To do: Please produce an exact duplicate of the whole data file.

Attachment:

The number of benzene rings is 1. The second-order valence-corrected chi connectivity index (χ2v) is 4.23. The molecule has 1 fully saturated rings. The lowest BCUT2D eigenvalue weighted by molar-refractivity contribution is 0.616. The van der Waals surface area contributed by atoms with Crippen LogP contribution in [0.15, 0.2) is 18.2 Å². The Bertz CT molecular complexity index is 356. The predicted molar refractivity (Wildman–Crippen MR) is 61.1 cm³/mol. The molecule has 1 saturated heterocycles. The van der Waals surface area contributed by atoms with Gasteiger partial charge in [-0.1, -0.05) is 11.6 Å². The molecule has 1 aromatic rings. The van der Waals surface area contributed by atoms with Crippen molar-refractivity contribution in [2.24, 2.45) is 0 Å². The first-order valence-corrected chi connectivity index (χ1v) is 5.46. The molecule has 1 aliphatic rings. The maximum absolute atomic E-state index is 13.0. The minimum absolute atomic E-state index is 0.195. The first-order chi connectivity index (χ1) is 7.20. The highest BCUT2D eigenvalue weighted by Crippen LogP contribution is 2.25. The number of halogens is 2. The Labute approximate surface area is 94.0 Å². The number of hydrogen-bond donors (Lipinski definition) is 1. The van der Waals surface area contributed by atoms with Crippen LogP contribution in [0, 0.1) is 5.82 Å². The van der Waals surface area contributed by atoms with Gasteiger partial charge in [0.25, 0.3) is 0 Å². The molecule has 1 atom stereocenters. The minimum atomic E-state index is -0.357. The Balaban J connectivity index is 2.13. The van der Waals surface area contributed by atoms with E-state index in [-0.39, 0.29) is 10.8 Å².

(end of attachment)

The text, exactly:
The number of benzene rings is 1. The second-order valence-corrected chi connectivity index (χ2v) is 4.23. The molecule has 1 fully saturated rings. The lowest BCUT2D eigenvalue weighted by molar-refractivity contribution is 0.616. The van der Waals surface area contributed by atoms with Crippen LogP contribution in [0.15, 0.2) is 18.2 Å². The Bertz CT molecular complexity index is 356. The predicted molar refractivity (Wildman–Crippen MR) is 61.1 cm³/mol. The molecule has 1 saturated heterocycles. The van der Waals surface area contributed by atoms with Gasteiger partial charge in [-0.1, -0.05) is 11.6 Å². The molecule has 1 aromatic rings. The van der Waals surface area contributed by atoms with Crippen molar-refractivity contribution in [2.24, 2.45) is 0 Å². The first-order valence-corrected chi connectivity index (χ1v) is 5.46. The molecule has 1 aliphatic rings. The maximum absolute atomic E-state index is 13.0. The minimum absolute atomic E-state index is 0.195. The first-order chi connectivity index (χ1) is 7.20. The highest BCUT2D eigenvalue weighted by Crippen LogP contribution is 2.25. The number of halogens is 2. The Labute approximate surface area is 94.0 Å². The number of hydrogen-bond donors (Lipinski definition) is 1. The van der Waals surface area contributed by atoms with Crippen LogP contribution in [0, 0.1) is 5.82 Å². The van der Waals surface area contributed by atoms with Gasteiger partial charge in [0.25, 0.3) is 0 Å². The molecule has 1 atom stereocenters. The minimum atomic E-state index is -0.357. The Balaban J connectivity index is 2.13. The van der Waals surface area contributed by atoms with E-state index in [-0.39, 0.29) is 10.8 Å².